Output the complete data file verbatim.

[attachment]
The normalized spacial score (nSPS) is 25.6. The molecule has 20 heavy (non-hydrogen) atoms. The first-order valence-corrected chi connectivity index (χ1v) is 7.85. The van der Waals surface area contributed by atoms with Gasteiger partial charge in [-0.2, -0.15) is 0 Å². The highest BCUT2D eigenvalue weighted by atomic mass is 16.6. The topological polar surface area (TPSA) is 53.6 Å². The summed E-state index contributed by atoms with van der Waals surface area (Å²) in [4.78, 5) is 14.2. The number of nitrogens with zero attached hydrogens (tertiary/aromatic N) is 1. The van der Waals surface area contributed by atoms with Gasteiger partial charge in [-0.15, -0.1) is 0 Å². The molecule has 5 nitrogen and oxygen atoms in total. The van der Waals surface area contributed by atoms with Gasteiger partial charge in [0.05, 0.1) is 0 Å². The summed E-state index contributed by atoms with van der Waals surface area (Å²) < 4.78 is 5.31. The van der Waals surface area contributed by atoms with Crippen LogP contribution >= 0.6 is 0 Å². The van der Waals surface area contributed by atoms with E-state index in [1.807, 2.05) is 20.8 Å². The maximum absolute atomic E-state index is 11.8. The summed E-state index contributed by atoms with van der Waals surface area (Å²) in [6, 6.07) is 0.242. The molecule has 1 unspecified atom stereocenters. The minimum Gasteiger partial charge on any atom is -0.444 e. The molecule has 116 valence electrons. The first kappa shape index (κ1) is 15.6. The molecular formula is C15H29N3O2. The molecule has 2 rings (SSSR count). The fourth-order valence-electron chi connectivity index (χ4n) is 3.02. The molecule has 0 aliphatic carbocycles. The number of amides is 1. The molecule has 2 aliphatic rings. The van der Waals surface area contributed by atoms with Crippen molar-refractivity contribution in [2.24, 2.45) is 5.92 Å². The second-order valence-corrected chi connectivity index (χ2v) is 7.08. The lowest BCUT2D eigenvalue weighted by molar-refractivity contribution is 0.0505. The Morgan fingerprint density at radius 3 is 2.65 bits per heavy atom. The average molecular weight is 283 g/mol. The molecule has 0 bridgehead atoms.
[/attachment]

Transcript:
The normalized spacial score (nSPS) is 25.6. The molecule has 20 heavy (non-hydrogen) atoms. The first-order valence-corrected chi connectivity index (χ1v) is 7.85. The van der Waals surface area contributed by atoms with Gasteiger partial charge in [-0.2, -0.15) is 0 Å². The highest BCUT2D eigenvalue weighted by atomic mass is 16.6. The topological polar surface area (TPSA) is 53.6 Å². The summed E-state index contributed by atoms with van der Waals surface area (Å²) in [4.78, 5) is 14.2. The number of nitrogens with zero attached hydrogens (tertiary/aromatic N) is 1. The van der Waals surface area contributed by atoms with Gasteiger partial charge in [-0.15, -0.1) is 0 Å². The molecule has 5 nitrogen and oxygen atoms in total. The van der Waals surface area contributed by atoms with Gasteiger partial charge in [0.05, 0.1) is 0 Å². The summed E-state index contributed by atoms with van der Waals surface area (Å²) < 4.78 is 5.31. The van der Waals surface area contributed by atoms with Crippen LogP contribution >= 0.6 is 0 Å². The van der Waals surface area contributed by atoms with E-state index in [1.807, 2.05) is 20.8 Å². The maximum absolute atomic E-state index is 11.8. The summed E-state index contributed by atoms with van der Waals surface area (Å²) in [6, 6.07) is 0.242. The molecule has 1 unspecified atom stereocenters. The minimum Gasteiger partial charge on any atom is -0.444 e. The molecule has 116 valence electrons. The first kappa shape index (κ1) is 15.6. The molecular formula is C15H29N3O2. The molecule has 2 rings (SSSR count). The fourth-order valence-electron chi connectivity index (χ4n) is 3.02. The molecule has 0 aliphatic carbocycles. The number of amides is 1. The molecule has 2 aliphatic rings. The van der Waals surface area contributed by atoms with Crippen molar-refractivity contribution in [2.24, 2.45) is 5.92 Å². The second-order valence-corrected chi connectivity index (χ2v) is 7.08. The lowest BCUT2D eigenvalue weighted by molar-refractivity contribution is 0.0505. The Morgan fingerprint density at radius 3 is 2.65 bits per heavy atom. The average molecular weight is 283 g/mol. The molecule has 0 bridgehead atoms.